Most wealthy individuals don’t make bequests, study finds

While nearly all wealthy individuals make charitable contributions during their lifetimes, most fail to do so at the time of death, a report from the Urban Institute finds.

Based on estate and income tax returns, the report, Patterns of Giving by the Wealthy, analyzed charitable giving by wealthy individuals at the time of their death in 2007 compared with the last five years of life (2002-06). The study found that when charitable contributions were made by the estates of wealthy individuals after death, the contributions on average were much larger than what the individuals gave over the last five years of their life.

This was true, even though such giving would almost always have reduced their total tax burden. Indeed, those who gave at death contributed so much at that point that, in aggregate, it significantly exceeded their total late-in-life giving.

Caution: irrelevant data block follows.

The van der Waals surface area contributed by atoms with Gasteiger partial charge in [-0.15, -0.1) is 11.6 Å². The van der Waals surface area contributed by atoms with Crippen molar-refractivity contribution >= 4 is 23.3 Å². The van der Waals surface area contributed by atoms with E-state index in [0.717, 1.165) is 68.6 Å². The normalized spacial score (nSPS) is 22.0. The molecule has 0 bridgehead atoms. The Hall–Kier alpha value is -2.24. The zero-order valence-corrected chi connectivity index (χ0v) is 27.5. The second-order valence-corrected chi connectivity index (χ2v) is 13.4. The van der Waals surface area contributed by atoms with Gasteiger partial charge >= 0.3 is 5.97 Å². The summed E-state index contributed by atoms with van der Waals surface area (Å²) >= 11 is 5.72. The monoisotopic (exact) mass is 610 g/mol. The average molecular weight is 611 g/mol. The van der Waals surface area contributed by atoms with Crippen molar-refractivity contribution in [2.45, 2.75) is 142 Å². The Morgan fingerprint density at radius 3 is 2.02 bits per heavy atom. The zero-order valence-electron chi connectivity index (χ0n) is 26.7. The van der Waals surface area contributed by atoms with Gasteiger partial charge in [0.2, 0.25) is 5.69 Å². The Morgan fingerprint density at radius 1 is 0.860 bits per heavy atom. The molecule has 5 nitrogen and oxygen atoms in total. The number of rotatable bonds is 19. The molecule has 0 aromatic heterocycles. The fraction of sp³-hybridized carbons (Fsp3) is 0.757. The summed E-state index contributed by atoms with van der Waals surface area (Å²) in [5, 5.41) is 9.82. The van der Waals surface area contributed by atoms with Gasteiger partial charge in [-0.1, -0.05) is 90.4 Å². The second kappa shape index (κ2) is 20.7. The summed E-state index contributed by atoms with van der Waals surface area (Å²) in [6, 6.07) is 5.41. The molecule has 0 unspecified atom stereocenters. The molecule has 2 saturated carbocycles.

According to the report, the share of wealthy individuals who did not report any giving (including those who did not itemize and are presumed to have given less than the standard deduction) in 2002-2006 ranged between five percent among those with a net estate value of at least $100 million to about 30 percent among those with a net estate value of between $2 million and $5 million.

The study also found that the share of estate tax returns with zero charitable bequests in 2007 ranged between 61 percent and 97 percent among married decedents and between 28 percent and 89 percent among single decedents.

Read the full story at Philanthropy News Digest.

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